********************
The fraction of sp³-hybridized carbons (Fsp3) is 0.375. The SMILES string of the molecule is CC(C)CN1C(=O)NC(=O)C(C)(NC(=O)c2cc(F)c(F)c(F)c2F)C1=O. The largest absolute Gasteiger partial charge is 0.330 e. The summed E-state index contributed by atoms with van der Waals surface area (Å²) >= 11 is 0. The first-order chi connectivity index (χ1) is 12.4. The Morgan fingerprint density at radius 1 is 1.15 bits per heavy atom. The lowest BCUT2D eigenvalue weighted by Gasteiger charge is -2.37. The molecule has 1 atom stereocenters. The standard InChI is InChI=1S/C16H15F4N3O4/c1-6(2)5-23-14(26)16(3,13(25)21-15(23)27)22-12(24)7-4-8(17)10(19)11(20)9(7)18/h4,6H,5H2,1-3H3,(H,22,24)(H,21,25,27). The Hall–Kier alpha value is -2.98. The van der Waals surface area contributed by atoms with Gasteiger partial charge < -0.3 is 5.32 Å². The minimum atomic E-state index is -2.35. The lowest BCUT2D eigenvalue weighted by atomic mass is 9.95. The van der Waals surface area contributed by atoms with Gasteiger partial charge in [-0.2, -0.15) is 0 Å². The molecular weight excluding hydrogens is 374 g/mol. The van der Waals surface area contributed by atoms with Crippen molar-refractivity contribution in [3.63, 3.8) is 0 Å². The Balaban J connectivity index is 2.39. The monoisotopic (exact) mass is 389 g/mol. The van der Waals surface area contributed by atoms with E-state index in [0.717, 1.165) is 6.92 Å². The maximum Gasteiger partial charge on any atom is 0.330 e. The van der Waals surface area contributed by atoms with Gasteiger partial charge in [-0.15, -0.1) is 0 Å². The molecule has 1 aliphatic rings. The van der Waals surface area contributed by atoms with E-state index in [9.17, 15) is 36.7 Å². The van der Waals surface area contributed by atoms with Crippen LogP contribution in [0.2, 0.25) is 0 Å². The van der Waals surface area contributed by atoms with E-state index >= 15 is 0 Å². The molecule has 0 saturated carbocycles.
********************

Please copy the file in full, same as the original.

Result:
The fraction of sp³-hybridized carbons (Fsp3) is 0.375. The SMILES string of the molecule is CC(C)CN1C(=O)NC(=O)C(C)(NC(=O)c2cc(F)c(F)c(F)c2F)C1=O. The largest absolute Gasteiger partial charge is 0.330 e. The summed E-state index contributed by atoms with van der Waals surface area (Å²) >= 11 is 0. The first-order chi connectivity index (χ1) is 12.4. The Morgan fingerprint density at radius 1 is 1.15 bits per heavy atom. The lowest BCUT2D eigenvalue weighted by Gasteiger charge is -2.37. The molecule has 1 atom stereocenters. The standard InChI is InChI=1S/C16H15F4N3O4/c1-6(2)5-23-14(26)16(3,13(25)21-15(23)27)22-12(24)7-4-8(17)10(19)11(20)9(7)18/h4,6H,5H2,1-3H3,(H,22,24)(H,21,25,27). The Hall–Kier alpha value is -2.98. The van der Waals surface area contributed by atoms with Gasteiger partial charge < -0.3 is 5.32 Å². The minimum atomic E-state index is -2.35. The lowest BCUT2D eigenvalue weighted by atomic mass is 9.95. The van der Waals surface area contributed by atoms with Gasteiger partial charge in [-0.2, -0.15) is 0 Å². The molecular weight excluding hydrogens is 374 g/mol. The van der Waals surface area contributed by atoms with Crippen molar-refractivity contribution in [3.63, 3.8) is 0 Å². The Balaban J connectivity index is 2.39. The monoisotopic (exact) mass is 389 g/mol. The van der Waals surface area contributed by atoms with E-state index in [0.717, 1.165) is 6.92 Å². The maximum Gasteiger partial charge on any atom is 0.330 e. The van der Waals surface area contributed by atoms with Gasteiger partial charge in [-0.15, -0.1) is 0 Å². The molecule has 1 aliphatic rings. The van der Waals surface area contributed by atoms with E-state index in [9.17, 15) is 36.7 Å². The van der Waals surface area contributed by atoms with Crippen LogP contribution in [0.2, 0.25) is 0 Å². The van der Waals surface area contributed by atoms with E-state index >= 15 is 0 Å². The molecule has 0 saturated carbocycles.